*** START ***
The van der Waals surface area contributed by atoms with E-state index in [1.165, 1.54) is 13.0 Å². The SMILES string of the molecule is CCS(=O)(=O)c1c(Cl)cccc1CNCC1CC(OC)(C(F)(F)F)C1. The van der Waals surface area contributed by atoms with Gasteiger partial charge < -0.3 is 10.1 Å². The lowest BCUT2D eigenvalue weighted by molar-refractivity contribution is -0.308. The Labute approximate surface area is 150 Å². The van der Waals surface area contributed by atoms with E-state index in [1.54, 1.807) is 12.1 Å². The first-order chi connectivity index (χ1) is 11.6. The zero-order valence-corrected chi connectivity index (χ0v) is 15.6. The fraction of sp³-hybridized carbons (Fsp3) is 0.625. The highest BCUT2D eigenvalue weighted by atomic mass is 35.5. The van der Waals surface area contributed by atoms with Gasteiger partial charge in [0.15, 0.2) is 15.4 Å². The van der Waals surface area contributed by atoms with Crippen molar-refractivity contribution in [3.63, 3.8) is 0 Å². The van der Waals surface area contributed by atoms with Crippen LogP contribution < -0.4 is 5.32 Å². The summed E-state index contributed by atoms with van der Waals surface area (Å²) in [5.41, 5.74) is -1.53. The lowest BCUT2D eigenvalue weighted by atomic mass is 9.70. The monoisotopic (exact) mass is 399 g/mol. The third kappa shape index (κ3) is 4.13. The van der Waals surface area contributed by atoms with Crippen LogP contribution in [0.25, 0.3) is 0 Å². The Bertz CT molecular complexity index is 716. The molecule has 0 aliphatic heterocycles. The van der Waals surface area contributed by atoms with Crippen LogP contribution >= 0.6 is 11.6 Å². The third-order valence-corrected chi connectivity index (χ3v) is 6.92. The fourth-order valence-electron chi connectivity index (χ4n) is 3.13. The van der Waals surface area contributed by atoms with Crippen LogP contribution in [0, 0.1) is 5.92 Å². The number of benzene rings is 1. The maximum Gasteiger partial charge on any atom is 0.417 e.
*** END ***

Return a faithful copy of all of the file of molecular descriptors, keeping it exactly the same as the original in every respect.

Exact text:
The van der Waals surface area contributed by atoms with E-state index in [1.165, 1.54) is 13.0 Å². The SMILES string of the molecule is CCS(=O)(=O)c1c(Cl)cccc1CNCC1CC(OC)(C(F)(F)F)C1. The van der Waals surface area contributed by atoms with Gasteiger partial charge < -0.3 is 10.1 Å². The lowest BCUT2D eigenvalue weighted by molar-refractivity contribution is -0.308. The Labute approximate surface area is 150 Å². The van der Waals surface area contributed by atoms with E-state index in [1.54, 1.807) is 12.1 Å². The first-order chi connectivity index (χ1) is 11.6. The zero-order valence-corrected chi connectivity index (χ0v) is 15.6. The fraction of sp³-hybridized carbons (Fsp3) is 0.625. The highest BCUT2D eigenvalue weighted by atomic mass is 35.5. The van der Waals surface area contributed by atoms with Gasteiger partial charge in [0.15, 0.2) is 15.4 Å². The van der Waals surface area contributed by atoms with Crippen molar-refractivity contribution in [3.63, 3.8) is 0 Å². The van der Waals surface area contributed by atoms with Crippen LogP contribution < -0.4 is 5.32 Å². The summed E-state index contributed by atoms with van der Waals surface area (Å²) in [5.41, 5.74) is -1.53. The lowest BCUT2D eigenvalue weighted by atomic mass is 9.70. The monoisotopic (exact) mass is 399 g/mol. The third kappa shape index (κ3) is 4.13. The van der Waals surface area contributed by atoms with Crippen LogP contribution in [0.25, 0.3) is 0 Å². The Bertz CT molecular complexity index is 716. The molecule has 0 aliphatic heterocycles. The van der Waals surface area contributed by atoms with Crippen LogP contribution >= 0.6 is 11.6 Å². The third-order valence-corrected chi connectivity index (χ3v) is 6.92. The fourth-order valence-electron chi connectivity index (χ4n) is 3.13. The van der Waals surface area contributed by atoms with Crippen LogP contribution in [0, 0.1) is 5.92 Å². The number of benzene rings is 1. The maximum Gasteiger partial charge on any atom is 0.417 e.